At 56, Mufi Hannemann’s professional life has taken him in a huge circle, from the visitor industry, through politics and back to tourism again. Of course, being president of the Hawaii Hotel & Lodging Association, a long-established trade organization, is a far loftier post than the former Honolulu mayor’s entry point.
"My first job was as a parking lot boy at the Waikikian Hotel," he said with a laugh. "I miss those banana muffins at the Tahitian Lanai. Park the cars, run in the back and get a banana muffin."
After a bruising campaign to be the Democratic nominee as governor — in which he was flayed over a controversial flyer contrasting the candidates — Hannemann said he’s landed in a job in which he feels at home and equipped to serve capably. He’s already spent some time planning for Waikiki’s looming international premiere as host of the Asia-Pacific Economic Cooperation (APEC) meeting that will bring heads of state to town and into Honolulu’s hotels in November.
He’s bullish on tourism as Hawaii’s "core competence" that economic diversification will never replace. And he believes visitor-industry jobs must begin to incorporate more skills and shed their reputation as "career of last resort."
Capitalizing on the Asia market by easing visa regulations for potential visitors will be key, he said.
"The Asian visitor is very comfortable in Hawaii," he said. "And it’s a great diplomatic tool for America, through travel and tourism. When they come here, no matter how they feel about us, what they’ve read about us, Hawaii can give them a very good experience."
Hannemann insisted that he’s more than ready to move on. Despite looking ashen when he made his concession speech in September, this week he said his emotional recovery period was brief.
"I didn’t pout, didn’t say, ‘Oh, woe is me,’" he added. "I respect the democratic process."
QUESTION: Are people asking you what you think your campaign mistakes were? Or do they hedge the question?
ANSWER: Well, actually, because I’ve gone through this before, people are always very gracious.
Obviously, internally, you always have "could’ve, would’ve, should’ve" moments, and certainly I’ve had my share of that.
But I think from the standpoint of two things — Did I leave that last job in a good place? And did I leave for the right reasons? — I maintain I did both very well. We left that in a great place. I wish I could have inherited what my successor has: City Hall with infrastructure in a great place, consent decree for wastewater solved, rail on its way. Financially, we’re in great shape. This is no $100 million deficit. Once (Mayor) Peter (Carlisle) understands how budgets go, with carry-overs and reserves, the deficit’s like $20-$30 million; that’s very easy to manage. And we’re still one of the safest big cities in America. And in terms of what I do now, this is a great situation to be in. I get to help bolster the No. 1 industry in the state.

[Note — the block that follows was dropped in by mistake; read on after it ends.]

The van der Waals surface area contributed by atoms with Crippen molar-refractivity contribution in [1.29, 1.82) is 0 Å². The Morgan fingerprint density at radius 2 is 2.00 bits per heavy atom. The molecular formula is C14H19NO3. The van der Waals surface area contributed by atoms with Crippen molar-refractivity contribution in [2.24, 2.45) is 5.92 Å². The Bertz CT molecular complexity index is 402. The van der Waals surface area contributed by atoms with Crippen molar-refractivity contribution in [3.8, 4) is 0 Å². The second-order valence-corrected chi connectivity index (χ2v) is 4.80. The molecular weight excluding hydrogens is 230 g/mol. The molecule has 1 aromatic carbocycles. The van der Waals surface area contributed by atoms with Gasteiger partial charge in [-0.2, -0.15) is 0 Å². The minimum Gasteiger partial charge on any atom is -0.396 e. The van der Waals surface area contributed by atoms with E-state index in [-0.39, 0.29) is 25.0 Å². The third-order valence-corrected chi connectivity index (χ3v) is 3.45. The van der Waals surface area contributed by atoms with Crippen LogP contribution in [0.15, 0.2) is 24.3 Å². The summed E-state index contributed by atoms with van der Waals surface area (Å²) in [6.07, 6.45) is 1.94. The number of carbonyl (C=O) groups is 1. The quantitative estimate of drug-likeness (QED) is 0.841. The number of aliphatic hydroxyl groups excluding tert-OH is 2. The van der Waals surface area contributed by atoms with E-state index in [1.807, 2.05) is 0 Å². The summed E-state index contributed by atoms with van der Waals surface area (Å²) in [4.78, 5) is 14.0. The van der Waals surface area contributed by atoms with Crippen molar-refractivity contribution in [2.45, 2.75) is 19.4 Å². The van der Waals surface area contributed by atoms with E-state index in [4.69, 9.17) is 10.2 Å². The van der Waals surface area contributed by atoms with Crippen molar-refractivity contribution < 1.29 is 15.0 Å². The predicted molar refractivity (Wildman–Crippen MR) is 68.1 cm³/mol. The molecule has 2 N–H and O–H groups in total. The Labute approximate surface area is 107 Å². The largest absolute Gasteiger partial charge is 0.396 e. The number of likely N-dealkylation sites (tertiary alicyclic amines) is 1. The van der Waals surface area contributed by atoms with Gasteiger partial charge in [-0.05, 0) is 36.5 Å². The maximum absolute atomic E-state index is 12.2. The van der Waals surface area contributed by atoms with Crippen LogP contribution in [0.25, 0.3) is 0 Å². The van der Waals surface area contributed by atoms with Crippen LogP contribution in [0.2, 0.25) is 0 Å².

So, yes, I would have loved to have been governor; I didn’t make it. But by the same token, I think I’m in a strong position to continue to influence things that I care about — like the economy, tourism. So, you know, you can replay that election a hundred times …
Q: And you don’t want to theorize about why?
A: I think for me the biggest thing was, I was so focused on doing a good job with the city that I left very late. So we never got our feet under us when I jumped into the race in July, and in many ways, it was a major disadvantage, because I stayed so long, until the very end. So it suffered, it hurt my campaign because we were never really together as much as we would have been had I just focused on it.
Look at 2004 when I ran for mayor. I wasn’t in another job. I was just full-on: mayor. In retrospect, Neil (Abercrombie) did the right thing in coming home in March and just focusing totally on that job; I couldn’t do that until late July. So it hurt. It hurt because some of the things that occurred wouldn’t have occurred had we had more time to plan it out, or we would have been able to have a stronger grassroots organization.
Q: Do you think too much has been made of the ("Compare and Decide") flyer as the tactical error?
A: Yeah, I think so. I think too much has been made about the flyer. I mean, there are other reasons. Neil had wonderful relationships with members of the press, that never really questioned things that I think should have been questioned. The (David) Shapiros, the (Richard) Borrecas of the world, the (Dan) Boylans of the world had longstanding relationships with Neil. And they were very generous, I felt. And then he had longstanding relationships with members of the party, and I always knew I’d have a difficult time getting past that. … So he was able to solidify all that. It created a very tough situation for us when we jumped into the race, where we had to put out our program of what I would do and at the same time say, "Hey, can you guys question my opponent also, and not just look at me so much?"
I think the fact of the matter, being the mayor of the city, I mean, you’re dealing with issues that are near and dear to people’s hearts. When you’re a congressperson, your issues a lot of times are in Washington, and that didn’t give people the, "How do you feel about rail? How do you feel about the sewers? How do you feel about your roads? Have your potholes been filled?" So I was a constant target. …
I have no regrets. I mean, Neil won the election; I endorsed him. I wish him well, and I plan on working with him to help tourism, the No. 1 economy. So, as I said, there are always "could’ve, would’ve, should’ve" moments, but these things happen and you just have to accept it and move forward, move on.
Q: What about 2012? Are you thinking about running for the Senate?
A: You know, at this point, there’s no opening. Sen. Akaka has indicated that he plans to run again. So to me, as long as he’s there, I will not run against Sen. Akaka, period. So I think that question is moot, until there is an opening; then we’ll look at it then. But at this point in time, I’ll just focus on doing this job, and doing it well.